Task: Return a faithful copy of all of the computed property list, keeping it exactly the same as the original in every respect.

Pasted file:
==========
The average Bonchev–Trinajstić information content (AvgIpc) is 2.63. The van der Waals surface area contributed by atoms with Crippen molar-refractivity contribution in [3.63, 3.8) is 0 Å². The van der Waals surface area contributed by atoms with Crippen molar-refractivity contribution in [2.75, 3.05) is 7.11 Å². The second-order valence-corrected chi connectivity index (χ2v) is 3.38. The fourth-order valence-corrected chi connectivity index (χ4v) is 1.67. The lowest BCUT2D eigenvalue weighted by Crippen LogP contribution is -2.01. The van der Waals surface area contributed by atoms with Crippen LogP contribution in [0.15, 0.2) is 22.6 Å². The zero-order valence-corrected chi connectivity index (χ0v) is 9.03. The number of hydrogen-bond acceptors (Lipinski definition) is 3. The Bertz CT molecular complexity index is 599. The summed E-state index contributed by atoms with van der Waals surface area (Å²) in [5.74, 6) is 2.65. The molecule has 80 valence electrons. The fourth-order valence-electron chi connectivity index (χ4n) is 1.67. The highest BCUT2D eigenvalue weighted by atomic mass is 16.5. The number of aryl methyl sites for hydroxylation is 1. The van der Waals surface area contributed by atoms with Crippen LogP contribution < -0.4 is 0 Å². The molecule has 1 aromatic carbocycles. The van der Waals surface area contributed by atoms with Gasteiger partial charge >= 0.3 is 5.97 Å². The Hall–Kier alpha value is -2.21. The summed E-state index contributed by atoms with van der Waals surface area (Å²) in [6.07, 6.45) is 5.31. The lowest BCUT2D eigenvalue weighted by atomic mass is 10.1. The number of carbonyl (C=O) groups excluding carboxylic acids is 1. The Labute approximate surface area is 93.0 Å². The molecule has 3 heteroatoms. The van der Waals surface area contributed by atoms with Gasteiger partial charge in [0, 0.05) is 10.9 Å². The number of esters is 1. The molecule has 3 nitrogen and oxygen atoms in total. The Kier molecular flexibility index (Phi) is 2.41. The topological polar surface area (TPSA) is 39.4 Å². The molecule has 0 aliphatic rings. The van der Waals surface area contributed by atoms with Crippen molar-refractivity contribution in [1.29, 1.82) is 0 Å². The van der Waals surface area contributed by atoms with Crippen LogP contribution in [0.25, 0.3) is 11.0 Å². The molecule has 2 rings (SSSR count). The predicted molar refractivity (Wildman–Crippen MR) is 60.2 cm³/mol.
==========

The average Bonchev–Trinajstić information content (AvgIpc) is 2.63. The van der Waals surface area contributed by atoms with Crippen molar-refractivity contribution in [3.63, 3.8) is 0 Å². The van der Waals surface area contributed by atoms with Crippen molar-refractivity contribution in [2.75, 3.05) is 7.11 Å². The second-order valence-corrected chi connectivity index (χ2v) is 3.38. The fourth-order valence-corrected chi connectivity index (χ4v) is 1.67. The lowest BCUT2D eigenvalue weighted by Crippen LogP contribution is -2.01. The van der Waals surface area contributed by atoms with Crippen LogP contribution in [0.15, 0.2) is 22.6 Å². The zero-order valence-corrected chi connectivity index (χ0v) is 9.03. The number of hydrogen-bond acceptors (Lipinski definition) is 3. The Bertz CT molecular complexity index is 599. The summed E-state index contributed by atoms with van der Waals surface area (Å²) in [5.74, 6) is 2.65. The molecule has 80 valence electrons. The fourth-order valence-electron chi connectivity index (χ4n) is 1.67. The highest BCUT2D eigenvalue weighted by atomic mass is 16.5. The number of aryl methyl sites for hydroxylation is 1. The van der Waals surface area contributed by atoms with Crippen LogP contribution < -0.4 is 0 Å². The molecule has 1 aromatic carbocycles. The van der Waals surface area contributed by atoms with Gasteiger partial charge >= 0.3 is 5.97 Å². The Hall–Kier alpha value is -2.21. The summed E-state index contributed by atoms with van der Waals surface area (Å²) in [6.07, 6.45) is 5.31. The lowest BCUT2D eigenvalue weighted by atomic mass is 10.1. The number of carbonyl (C=O) groups excluding carboxylic acids is 1. The Labute approximate surface area is 93.0 Å². The molecule has 3 heteroatoms. The van der Waals surface area contributed by atoms with Gasteiger partial charge in [0, 0.05) is 10.9 Å². The number of esters is 1. The molecule has 3 nitrogen and oxygen atoms in total. The Kier molecular flexibility index (Phi) is 2.41. The topological polar surface area (TPSA) is 39.4 Å². The molecule has 0 aliphatic rings. The van der Waals surface area contributed by atoms with Crippen molar-refractivity contribution in [1.29, 1.82) is 0 Å². The van der Waals surface area contributed by atoms with Crippen LogP contribution in [0.25, 0.3) is 11.0 Å². The molecule has 2 rings (SSSR count). The predicted molar refractivity (Wildman–Crippen MR) is 60.2 cm³/mol.